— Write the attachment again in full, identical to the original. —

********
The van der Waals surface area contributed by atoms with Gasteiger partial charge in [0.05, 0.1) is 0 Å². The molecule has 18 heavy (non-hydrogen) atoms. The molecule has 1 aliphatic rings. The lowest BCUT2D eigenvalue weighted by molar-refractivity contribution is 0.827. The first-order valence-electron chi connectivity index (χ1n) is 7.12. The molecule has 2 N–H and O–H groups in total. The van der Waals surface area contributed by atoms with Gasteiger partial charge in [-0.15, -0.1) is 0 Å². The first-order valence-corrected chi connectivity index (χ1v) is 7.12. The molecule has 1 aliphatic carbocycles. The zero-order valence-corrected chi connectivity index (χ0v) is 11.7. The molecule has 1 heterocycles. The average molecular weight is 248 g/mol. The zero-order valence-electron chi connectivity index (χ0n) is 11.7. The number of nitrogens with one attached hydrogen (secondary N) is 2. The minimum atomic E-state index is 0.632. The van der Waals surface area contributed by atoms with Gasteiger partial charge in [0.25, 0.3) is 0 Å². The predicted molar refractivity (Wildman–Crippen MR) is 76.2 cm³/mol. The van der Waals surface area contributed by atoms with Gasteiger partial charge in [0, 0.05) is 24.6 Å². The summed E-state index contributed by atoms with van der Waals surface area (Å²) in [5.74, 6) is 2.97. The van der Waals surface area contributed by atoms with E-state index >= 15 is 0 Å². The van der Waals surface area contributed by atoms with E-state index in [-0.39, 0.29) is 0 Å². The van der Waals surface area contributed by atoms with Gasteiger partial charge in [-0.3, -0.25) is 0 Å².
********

The van der Waals surface area contributed by atoms with Gasteiger partial charge in [0.05, 0.1) is 0 Å². The molecule has 18 heavy (non-hydrogen) atoms. The molecule has 1 aliphatic rings. The lowest BCUT2D eigenvalue weighted by molar-refractivity contribution is 0.827. The first-order valence-electron chi connectivity index (χ1n) is 7.12. The molecule has 2 N–H and O–H groups in total. The van der Waals surface area contributed by atoms with Gasteiger partial charge in [-0.15, -0.1) is 0 Å². The first-order valence-corrected chi connectivity index (χ1v) is 7.12. The molecule has 1 aliphatic carbocycles. The zero-order valence-corrected chi connectivity index (χ0v) is 11.7. The molecule has 1 heterocycles. The average molecular weight is 248 g/mol. The zero-order valence-electron chi connectivity index (χ0n) is 11.7. The number of nitrogens with one attached hydrogen (secondary N) is 2. The minimum atomic E-state index is 0.632. The van der Waals surface area contributed by atoms with Gasteiger partial charge in [0.25, 0.3) is 0 Å². The predicted molar refractivity (Wildman–Crippen MR) is 76.2 cm³/mol. The van der Waals surface area contributed by atoms with Gasteiger partial charge in [0, 0.05) is 24.6 Å². The summed E-state index contributed by atoms with van der Waals surface area (Å²) in [5.74, 6) is 2.97. The van der Waals surface area contributed by atoms with E-state index >= 15 is 0 Å². The van der Waals surface area contributed by atoms with E-state index in [-0.39, 0.29) is 0 Å². The van der Waals surface area contributed by atoms with Gasteiger partial charge in [-0.3, -0.25) is 0 Å².